Skip to main content

My students at the Center for Book and Paper Arts

Last night (April 8th), there was a temporary exhibition at Columbia College's Center for Book & Paper Arts of work from classes that combine text and image. I am proud to say that 6 out of the 9 people selected came from the Journal & Sketchbook class that I am co-teaching with Patty.

The show, called 'Ratio', was organised by the Student Board of the Fiction Writing Department, under their President Greg Baldino (at left, below):


On the night, four of our students were able to be present, to talk about their visual piece and to read from the accompanying text. They were Lynn Shapiro, who contributed an extremely ornate accordion book; Egan Click, who submitted an automatic drawing and a long journal entry with a similar extended rhythm to it; Kayla Nirschel, who read from the text that she had written in a spiral around an altered photo; and Wyl Villacres, who was inspired by our class to do a project that involved him writing his text on the half-naked bodies of volunteers, photographing them, and then collating them into a hand-made book:


Lauren Masterson and Amanda Koester, who couldn't be present, also contributed extremely detailed works in pen and watercolour.

Congratulations are due to all the students from each of the classes, the Student Board for their work putting the show together, and the Center for Book & Paper Arts for permitting the students to exhibit in a highly prestigious venue.

And my students are still going produce their final projects in five weeks' time! Who knows what they'll come up with next.

 Subscribe to Praeterita in a reader

Comments

Popular posts from this blog

On my 300th blog post

Crikey!

It's my 300th blog post. And I seem to remember that in my 200th blog post I said that I would start quoting from John Ruskin's "Praeterita", after which this blog was named. Well, better late then never, so quotation number 2 is below.

First, though, some thoughts on this blog and blogging in general. I started Praeterita at the end of last year after reading a book by an art-marketing guru called Alyson Stansfield that recommended it as a means for artists to publicise their work better. But from the start I thought it would be more interesting to talk in a discursive way about my wider interest in art, and artists, and the history of art. After a desultory beginning where I only posted once a week, my blogging habit has now grown to the point where I am posting sometimes twice a day, and more than 45 times per month (helped enormously by the Blogger feature that lets you save blog posts with a post-dated timestamp, so that you can put posts in the bank to …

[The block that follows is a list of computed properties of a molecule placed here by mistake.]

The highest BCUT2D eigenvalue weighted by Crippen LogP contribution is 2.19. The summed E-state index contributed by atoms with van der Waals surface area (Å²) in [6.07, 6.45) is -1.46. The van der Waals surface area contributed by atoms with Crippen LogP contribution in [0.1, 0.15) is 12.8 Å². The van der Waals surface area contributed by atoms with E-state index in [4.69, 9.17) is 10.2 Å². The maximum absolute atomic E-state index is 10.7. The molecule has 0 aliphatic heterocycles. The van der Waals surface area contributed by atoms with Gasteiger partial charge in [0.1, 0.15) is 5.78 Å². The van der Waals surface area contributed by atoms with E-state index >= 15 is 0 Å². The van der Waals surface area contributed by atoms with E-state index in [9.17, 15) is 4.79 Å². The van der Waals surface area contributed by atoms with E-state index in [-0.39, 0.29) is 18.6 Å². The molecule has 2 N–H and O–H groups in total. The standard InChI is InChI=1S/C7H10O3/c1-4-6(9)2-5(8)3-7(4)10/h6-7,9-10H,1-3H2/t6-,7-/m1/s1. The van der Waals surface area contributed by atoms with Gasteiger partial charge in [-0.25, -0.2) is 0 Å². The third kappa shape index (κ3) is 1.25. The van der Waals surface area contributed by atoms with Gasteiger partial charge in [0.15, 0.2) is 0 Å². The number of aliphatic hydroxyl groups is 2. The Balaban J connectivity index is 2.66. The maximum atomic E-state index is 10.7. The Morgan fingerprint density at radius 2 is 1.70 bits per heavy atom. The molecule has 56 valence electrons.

My worst open studio

Most open studios are notable for nothing really happening. You sit there waiting for people to come into your studio, eat all your nibbles and guzzle the free drink, and then leave after a cursory glance at your work. Usually, the worst thing that happens is that you get stuck in a boring conversation with a dull person,

But there was one time a few years ago when I got into one of these conversations, and quite quickly the person I was talking to started to make homophobic remarks about another artist in the building. After a few minutes, I decided I'd had enough and asked him to leave. He seemed genuinely surprised that I had any objection to what he was saying, which in retrospect makes me even angrier if he thought he had a sympathetic ear.

He asked me why, and I told him I didn't like people talking that way, and I said: "This conversation ended 30 seconds ago." So he left.

So, nothing dramatic like Jackson Pollock getting drunk in a fancy New York apartment a…

Van Gogh on Degas

From a letter dated July 31, 1888:
“Why do you say Degas can’t get it up properly? Degas lives like some petty lawyer and doesn’t like women, knowing very well that if he did like them and bedded them frequently, he’d go to seed and be in no position to paint any longer. The very reason why Degas’s painting is virile and impersonal is that he has resigned himself to being nothing more than a petty lawyer with a horror of kicking over the traces. He observes human animals who are stronger than him screwing and f—ing away and he paints them so well for the very reason that he isn’t all that keen on it himself.”
Subscribe to Praeterita in a reader